Alzheimer Disease Research Center (ADRC)
Other Ongoing Studies

Other Ongoing Studies

Our Center conducts research into underlying disease processes.


The Brain Research Autopsy Program

In order to learn about memory loss in aging, USC researchers study the brain changes and genetics of people with and without memory loss. Research is often dependent on comparing normal aging changes to the changes that are seen in people with memory loss, so people without memory loss are very important to the study.

One of the main goals is to verify a diagnosis of AD or its absence. The autopsy enables family members to receive a definitive diagnosis. Other goals include supplying tissue for research studies conducted by USC and other universities. There are a number of diseases with symptoms similar to Alzheimer disease, which in its later stages is sometimes mistaken for other kinds of dementias.


Neuropathology Core Research

Understanding cellular and molecular changes in the human brain in Alzheimer’s Disease is critical for defining the causes, and for developing both preventive and therapeutic strategies at each stage of the disease.  Research is promoted by projects that directly use brain tissues prepared to preserve both critical structures and molecular mechanisms that contribute to the pathology.  The brain tissues provide a “gold standard,” as animal disease models, although highly helpful, do not fully replicate the disease. 

The Core actively supports funded projects both at USC, in neighboring institutions, and contributes to nationwide genomic and biomarker initiatives.  Recently, participation in three genome-wide association studies have revealed several new candidate genes that may contribute to the Alzheimer disease process.  Other dementing diseases are also being screened using brain tissues as well as blood samples.  In this way, the contributions of several genes may combine to affect the disease onset and severity.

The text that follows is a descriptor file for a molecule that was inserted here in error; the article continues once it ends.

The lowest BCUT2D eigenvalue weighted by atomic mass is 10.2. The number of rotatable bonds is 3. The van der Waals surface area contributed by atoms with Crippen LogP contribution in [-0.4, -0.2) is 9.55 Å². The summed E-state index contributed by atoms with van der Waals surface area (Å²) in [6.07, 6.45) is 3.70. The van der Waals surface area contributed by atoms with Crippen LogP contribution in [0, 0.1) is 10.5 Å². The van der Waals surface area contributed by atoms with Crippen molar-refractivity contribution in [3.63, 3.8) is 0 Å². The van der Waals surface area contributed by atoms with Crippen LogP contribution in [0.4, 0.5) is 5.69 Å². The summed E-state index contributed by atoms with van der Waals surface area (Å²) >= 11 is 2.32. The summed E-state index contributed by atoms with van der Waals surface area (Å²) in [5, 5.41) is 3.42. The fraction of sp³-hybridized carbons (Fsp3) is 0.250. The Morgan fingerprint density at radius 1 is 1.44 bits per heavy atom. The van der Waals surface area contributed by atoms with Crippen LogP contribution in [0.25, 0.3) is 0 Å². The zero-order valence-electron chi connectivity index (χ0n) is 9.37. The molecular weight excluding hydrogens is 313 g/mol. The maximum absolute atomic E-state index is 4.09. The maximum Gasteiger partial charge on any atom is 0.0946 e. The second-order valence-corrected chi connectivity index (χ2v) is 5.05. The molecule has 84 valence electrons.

Emphasis has also included contributions of vascular related factors such as hypercholesterolemia, to Alzheimer’s disease. Molecular changes in the nerve terminals, comparisons of pathology in the postmortem eye (retina) with those in live AD patients, and sex steroid hormone effects on disease progression are other areas of research focus.  Overall impact of ethnic, genetic and cultural factors of the disease on the nervous system is highlighted in our studies on Latino subjects.


The Aging Brain Project

The 3 most common causes of memory and thinking changes in late life are aging, arteriosclerosis and Alzheimer disease.  Arterosclerosis may affect the delivery of nutrients to brain cells, while Alzheimer disease upsets the internal chemistry of neurons.    

 The Aging Brain Project is a natural history study that examines the relationship between arteriosclerosis and the structure and function of the brain.  We pay particular attention to high blood pressure, high cholesterol, and diabetes mellitus, which are treatable risk factors.  We also consider possible additive effects of aging and Alzheimer disease.  The study is funded by the National Institute on Aging.

We invite persons who are 70 year or older, have a history of vascular risk factors, heart disease or stroke, and who have no or mild memory loss to consider participation.   The study includes memory testing, MRI scan of the brain, carotid doppler and retinal imaging.   The study does not involve any experimental medications or invasive procedures.

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